Prairie Dog Antlers – Product Review

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Bentley is a chewer.  He loves nothing more than attacking a toy, obsessively ripping out every last bit of stuffing and destroying the squeaker within.  Behold the remains of a few of his toys.

Behold the destruction

Countless others have already been thrown away.  That orange rope? Used to be a raggedy cat.  That weird white ball?  Used to be a Kong Wubba.  That ball actually became his favorite toy after he’d peeled the “skin” off the toy.  He chews on it like it’s bubblegum and will even toss it around for himself.  Needless to say,  all this destruction is a big mess for me to clean up and costs quite a bit of money.

But at PetSmart the other day, I ran across a new “toy” for Bentley.  It’s a piece of deer antler from Prairie Dog Antlers.  Bentley absolutely loves it.  I don’t think he stopped chewing it for the first two days he had it.  It will get worn down eventually, but it’s already lasted a week and has barely changed shape, whereas most his toys last 20 minutes.  It’s also good for his teeth.  They are expensive (this one cost $19), but for how long it lasts and how much value Bentley is getting out of it, I think it’s well worth the price.  It also doesn’t leave polyester fluff all over the house for me to pick up!

Bentley and his Antler

If you have a dog that is a really big chewer, and none of his toys last, I highly recommend checking out Prairie Dog Antlers!  They have a range of sizes, including moose for the larger breeds.

No, It’s Not Okay.

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Bentley on the bed where he's not supposed to be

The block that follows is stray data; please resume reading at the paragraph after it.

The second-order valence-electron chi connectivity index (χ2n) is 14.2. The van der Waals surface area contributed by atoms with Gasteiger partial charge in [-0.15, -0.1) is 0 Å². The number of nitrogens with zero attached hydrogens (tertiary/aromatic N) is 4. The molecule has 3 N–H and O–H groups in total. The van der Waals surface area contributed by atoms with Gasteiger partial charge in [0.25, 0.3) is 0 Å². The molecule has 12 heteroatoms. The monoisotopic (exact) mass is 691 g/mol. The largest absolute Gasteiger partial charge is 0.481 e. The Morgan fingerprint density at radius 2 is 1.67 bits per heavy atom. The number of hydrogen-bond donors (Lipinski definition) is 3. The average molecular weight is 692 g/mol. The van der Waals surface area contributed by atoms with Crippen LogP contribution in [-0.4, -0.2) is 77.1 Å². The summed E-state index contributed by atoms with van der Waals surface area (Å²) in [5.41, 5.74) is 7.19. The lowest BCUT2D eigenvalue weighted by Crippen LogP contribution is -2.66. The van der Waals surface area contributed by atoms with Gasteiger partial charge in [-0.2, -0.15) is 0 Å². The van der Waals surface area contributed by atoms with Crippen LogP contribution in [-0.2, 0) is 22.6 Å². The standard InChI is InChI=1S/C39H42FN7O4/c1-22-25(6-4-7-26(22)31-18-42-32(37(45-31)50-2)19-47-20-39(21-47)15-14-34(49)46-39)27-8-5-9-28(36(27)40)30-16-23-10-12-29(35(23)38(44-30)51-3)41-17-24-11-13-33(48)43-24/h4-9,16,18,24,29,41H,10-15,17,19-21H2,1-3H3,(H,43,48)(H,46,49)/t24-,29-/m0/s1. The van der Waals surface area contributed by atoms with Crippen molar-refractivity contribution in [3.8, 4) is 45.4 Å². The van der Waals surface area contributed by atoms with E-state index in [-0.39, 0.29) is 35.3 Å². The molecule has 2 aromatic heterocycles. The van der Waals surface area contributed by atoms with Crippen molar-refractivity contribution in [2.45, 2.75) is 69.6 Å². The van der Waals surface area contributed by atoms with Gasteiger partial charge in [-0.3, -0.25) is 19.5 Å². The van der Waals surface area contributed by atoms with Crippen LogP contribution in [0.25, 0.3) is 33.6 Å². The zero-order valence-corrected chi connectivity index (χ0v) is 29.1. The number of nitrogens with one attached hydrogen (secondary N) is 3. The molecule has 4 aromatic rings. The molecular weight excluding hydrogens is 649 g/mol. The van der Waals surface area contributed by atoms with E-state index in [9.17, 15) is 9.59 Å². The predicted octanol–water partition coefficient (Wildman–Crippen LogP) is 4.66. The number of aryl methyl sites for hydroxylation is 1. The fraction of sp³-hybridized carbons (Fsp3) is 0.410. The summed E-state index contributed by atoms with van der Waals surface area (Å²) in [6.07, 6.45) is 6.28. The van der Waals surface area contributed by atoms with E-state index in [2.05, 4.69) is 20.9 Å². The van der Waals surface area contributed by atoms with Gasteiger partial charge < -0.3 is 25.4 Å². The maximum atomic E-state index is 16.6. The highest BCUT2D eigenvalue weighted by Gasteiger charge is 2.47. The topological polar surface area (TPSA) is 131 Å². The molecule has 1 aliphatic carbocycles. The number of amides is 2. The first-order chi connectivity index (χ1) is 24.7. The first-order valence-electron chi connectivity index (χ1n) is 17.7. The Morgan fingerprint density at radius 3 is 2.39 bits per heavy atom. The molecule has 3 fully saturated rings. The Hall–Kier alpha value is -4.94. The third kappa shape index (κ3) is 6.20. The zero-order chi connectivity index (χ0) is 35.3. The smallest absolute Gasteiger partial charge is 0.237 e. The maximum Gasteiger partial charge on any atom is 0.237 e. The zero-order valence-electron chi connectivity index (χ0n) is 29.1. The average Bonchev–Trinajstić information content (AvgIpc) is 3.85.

Bentley on the bed where he's not supposed to be

 

As evidenced in a few of my videos, while Bentley is very smart to pick up on “tricks”, he’s still got a ways to go in learning good doggy manners.  We’re working on it though!  But one of the things that drives me crazy is when I try to instill in him good behaviors, and other people contradict me.  For example, I’ll be walking him, and we’ll see a person on the sidewalk, and he’ll jump up all excitedly.  I tell him “no” and “off” and try to get him to sit and behave.  But because he’s a smaller dog (and downright adorable if I do say so myself) people are often “oh, it’s okay!”

 

Um, no, it is NOT okay.  I’m the dog’s owner.  I don’t want the dog exhibiting this behavior, thus this behavior is not okay.  And it’s not okay for you to be undermining all the hard work I’m putting into training him by actively encouraging him to engage in behaviors I clearly am trying to dissuade.

 

Please, if you see someone trying to get their dog to do/not do something, don’t tell them “oh, it’s okay!” and go ahead and let the dog do whatever.  It’s not your dog, not your choice on what it can or cannot do.  You might think you’re being “nice” but you’re just sending an inconsistent message and confusing the dog, not to mention frustrating the owner.